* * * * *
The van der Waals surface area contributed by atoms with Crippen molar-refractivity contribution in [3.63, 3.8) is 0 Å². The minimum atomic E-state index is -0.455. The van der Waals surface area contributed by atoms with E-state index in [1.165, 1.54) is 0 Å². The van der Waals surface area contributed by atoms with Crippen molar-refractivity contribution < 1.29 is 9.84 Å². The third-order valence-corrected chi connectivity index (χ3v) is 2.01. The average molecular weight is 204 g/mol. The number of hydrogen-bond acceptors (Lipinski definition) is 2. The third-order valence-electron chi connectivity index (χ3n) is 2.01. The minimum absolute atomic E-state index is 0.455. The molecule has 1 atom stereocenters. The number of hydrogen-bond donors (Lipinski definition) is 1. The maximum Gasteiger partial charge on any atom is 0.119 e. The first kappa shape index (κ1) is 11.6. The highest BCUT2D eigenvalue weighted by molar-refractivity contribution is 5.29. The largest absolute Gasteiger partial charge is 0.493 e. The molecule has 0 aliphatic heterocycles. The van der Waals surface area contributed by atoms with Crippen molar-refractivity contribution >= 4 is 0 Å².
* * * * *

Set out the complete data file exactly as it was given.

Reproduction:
The van der Waals surface area contributed by atoms with Crippen molar-refractivity contribution in [3.63, 3.8) is 0 Å². The minimum atomic E-state index is -0.455. The van der Waals surface area contributed by atoms with E-state index in [1.165, 1.54) is 0 Å². The van der Waals surface area contributed by atoms with Crippen molar-refractivity contribution < 1.29 is 9.84 Å². The third-order valence-corrected chi connectivity index (χ3v) is 2.01. The average molecular weight is 204 g/mol. The number of hydrogen-bond acceptors (Lipinski definition) is 2. The third-order valence-electron chi connectivity index (χ3n) is 2.01. The minimum absolute atomic E-state index is 0.455. The molecule has 1 atom stereocenters. The number of hydrogen-bond donors (Lipinski definition) is 1. The maximum Gasteiger partial charge on any atom is 0.119 e. The first kappa shape index (κ1) is 11.6. The highest BCUT2D eigenvalue weighted by molar-refractivity contribution is 5.29. The largest absolute Gasteiger partial charge is 0.493 e. The molecule has 0 aliphatic heterocycles. The van der Waals surface area contributed by atoms with Crippen molar-refractivity contribution >= 4 is 0 Å².